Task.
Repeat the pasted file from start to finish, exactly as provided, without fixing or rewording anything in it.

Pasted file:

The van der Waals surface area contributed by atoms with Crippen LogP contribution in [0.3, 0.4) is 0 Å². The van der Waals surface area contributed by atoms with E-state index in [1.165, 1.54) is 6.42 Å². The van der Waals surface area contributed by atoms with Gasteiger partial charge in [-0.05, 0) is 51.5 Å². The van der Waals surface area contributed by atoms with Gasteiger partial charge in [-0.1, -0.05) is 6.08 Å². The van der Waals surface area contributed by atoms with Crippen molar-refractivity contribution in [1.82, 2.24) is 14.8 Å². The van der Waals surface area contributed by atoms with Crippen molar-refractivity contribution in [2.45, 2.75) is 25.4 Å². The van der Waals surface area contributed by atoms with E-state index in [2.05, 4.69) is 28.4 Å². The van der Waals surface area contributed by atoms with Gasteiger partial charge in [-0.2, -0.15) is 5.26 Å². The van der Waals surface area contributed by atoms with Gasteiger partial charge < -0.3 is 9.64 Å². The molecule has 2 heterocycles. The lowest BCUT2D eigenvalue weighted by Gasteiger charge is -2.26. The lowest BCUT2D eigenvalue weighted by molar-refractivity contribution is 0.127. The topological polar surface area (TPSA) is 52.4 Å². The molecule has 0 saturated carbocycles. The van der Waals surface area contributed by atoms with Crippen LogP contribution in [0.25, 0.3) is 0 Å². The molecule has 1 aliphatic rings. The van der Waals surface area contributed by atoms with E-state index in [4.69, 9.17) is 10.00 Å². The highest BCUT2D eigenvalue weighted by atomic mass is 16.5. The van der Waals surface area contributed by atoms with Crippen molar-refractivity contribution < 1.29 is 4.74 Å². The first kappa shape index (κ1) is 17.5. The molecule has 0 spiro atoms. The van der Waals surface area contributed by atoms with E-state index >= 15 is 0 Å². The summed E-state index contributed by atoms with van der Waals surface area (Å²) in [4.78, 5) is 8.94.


The van der Waals surface area contributed by atoms with Crippen LogP contribution in [0.3, 0.4) is 0 Å². The van der Waals surface area contributed by atoms with E-state index in [1.165, 1.54) is 6.42 Å². The van der Waals surface area contributed by atoms with Gasteiger partial charge in [-0.05, 0) is 51.5 Å². The van der Waals surface area contributed by atoms with Gasteiger partial charge in [-0.1, -0.05) is 6.08 Å². The van der Waals surface area contributed by atoms with Crippen molar-refractivity contribution in [1.82, 2.24) is 14.8 Å². The van der Waals surface area contributed by atoms with Crippen molar-refractivity contribution in [2.45, 2.75) is 25.4 Å². The van der Waals surface area contributed by atoms with E-state index in [2.05, 4.69) is 28.4 Å². The van der Waals surface area contributed by atoms with Gasteiger partial charge in [-0.2, -0.15) is 5.26 Å². The van der Waals surface area contributed by atoms with Gasteiger partial charge < -0.3 is 9.64 Å². The molecule has 2 heterocycles. The lowest BCUT2D eigenvalue weighted by Gasteiger charge is -2.26. The lowest BCUT2D eigenvalue weighted by molar-refractivity contribution is 0.127. The topological polar surface area (TPSA) is 52.4 Å². The molecule has 0 saturated carbocycles. The van der Waals surface area contributed by atoms with Crippen LogP contribution in [0.25, 0.3) is 0 Å². The molecule has 1 aliphatic rings. The van der Waals surface area contributed by atoms with E-state index in [4.69, 9.17) is 10.00 Å². The highest BCUT2D eigenvalue weighted by atomic mass is 16.5. The van der Waals surface area contributed by atoms with Crippen molar-refractivity contribution < 1.29 is 4.74 Å². The first kappa shape index (κ1) is 17.5. The molecule has 0 spiro atoms. The van der Waals surface area contributed by atoms with E-state index >= 15 is 0 Å². The summed E-state index contributed by atoms with van der Waals surface area (Å²) in [4.78, 5) is 8.94.